Duke (9-2, 5-2 ACC) returned four starting offensive linemen and its top four running backs from its 2012 team that averaged 125.2 rushing yards per game on 3.7 yards per carry. Those statistics have improved this fall to 179.3 yards per game and 4.6 yards per carry.
The Blue Devils have been consistent throughout their schedule, exceeding 120 rushing yards in all but one of their 11 contests thus far. Duke rushed for 213 yards against Pittsburgh and 358 against Miami 12 days ago.
“That's really the No. 1 thing for us is to stop the run, and that's been every week we've talked about it, and that's going to continue to be the No. 1 thing going into this game,” UNC head coach Larry Fedora said on Wednesday. “They did a really nice job of running the football against us last year. That was the difference in the football game. And I would say they are much better on the offensive line this year than they were last year.”
UNC associate head coach for defense Vic Koenning agreed, saying that the Blue Devils’ offensive line plays with a pad level that not many teams play with.
Duke is also able to run a variety of tailbacks into the game. Jela Duncan leads the team with 521 rushing yards on a 5.3-yards-per-carry average, while Josh Snead has total 482 yards on a 6.6-yards-per-carry mark.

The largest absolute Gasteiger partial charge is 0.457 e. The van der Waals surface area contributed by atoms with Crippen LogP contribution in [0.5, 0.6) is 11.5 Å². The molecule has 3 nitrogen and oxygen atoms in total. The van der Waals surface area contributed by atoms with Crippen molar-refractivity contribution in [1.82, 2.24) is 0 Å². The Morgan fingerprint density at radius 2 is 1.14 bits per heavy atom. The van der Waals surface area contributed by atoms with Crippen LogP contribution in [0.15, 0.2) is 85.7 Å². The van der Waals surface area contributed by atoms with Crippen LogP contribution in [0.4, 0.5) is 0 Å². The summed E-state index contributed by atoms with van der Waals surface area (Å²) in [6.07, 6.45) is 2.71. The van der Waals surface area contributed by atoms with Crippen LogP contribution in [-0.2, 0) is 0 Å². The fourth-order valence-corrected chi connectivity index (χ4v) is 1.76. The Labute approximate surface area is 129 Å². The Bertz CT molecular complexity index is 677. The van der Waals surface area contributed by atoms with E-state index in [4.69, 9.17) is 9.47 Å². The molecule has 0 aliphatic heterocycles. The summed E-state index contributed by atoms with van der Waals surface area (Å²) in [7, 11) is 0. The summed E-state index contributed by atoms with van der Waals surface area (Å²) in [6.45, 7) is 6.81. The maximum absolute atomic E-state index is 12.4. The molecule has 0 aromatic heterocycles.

Six different Blue Devils have rushed for 179 or more yards this season, including both quarterbacks – Anthony Boone and Brandon Connette. Five of those six weigh in at 205 pounds or more, including three above 225.
“They’ve got 220-pound guys,” Koenning said. “They’ll pound your [butt]. You’re going to have to brace yourself and have more than one guy that can make the tackle.”
Duke gashed UNC early in last season’s 33-30 victory at Wallace Wade Stadium before the Tar Heels limited its ground gains in the second half. And with the back seven having its hands full with wide receiver Jamison Crowder and the passing portion of head coach David Cutcliffe’s offensive attack, UNC’s defensive line will have to be effective up front.
“We just have to control the line of scrimmage,” senior defensive end Kareem Martin said. “That’s going to be a big key for the defensive line. We have to create a new line of scrimmage. In doing that we have to come off the ball hard every play. They go through the whistle; they play hard. We have to play harder than them. Everybody has to fit their holes and just play perfect football.”
While Duke has the size in its offensive line to play a physical game, Cutcliffe utilizes a variety of different looks to create running lanes.
“It’s spread you and shred you,” Koenning said. “The offensive line does a great job. They’ve got so many different schemes with the pulls and counters and the quarterback power reads and flying sweep motions and it just keeps going on and on.”
The Blue Devils, winners of seven consecutive games, have gradually improved as the season draws to a close. In November, Duke is averaging 200 yards per game on a 5.1-yards-per-carry clip with eight rushing touchdowns.
If UNC intends to prevent its rivals from making the trek to Charlotte next weekend for the ACC title game, it has to be effective in stopping the run and making the Blue Devils one dimensional.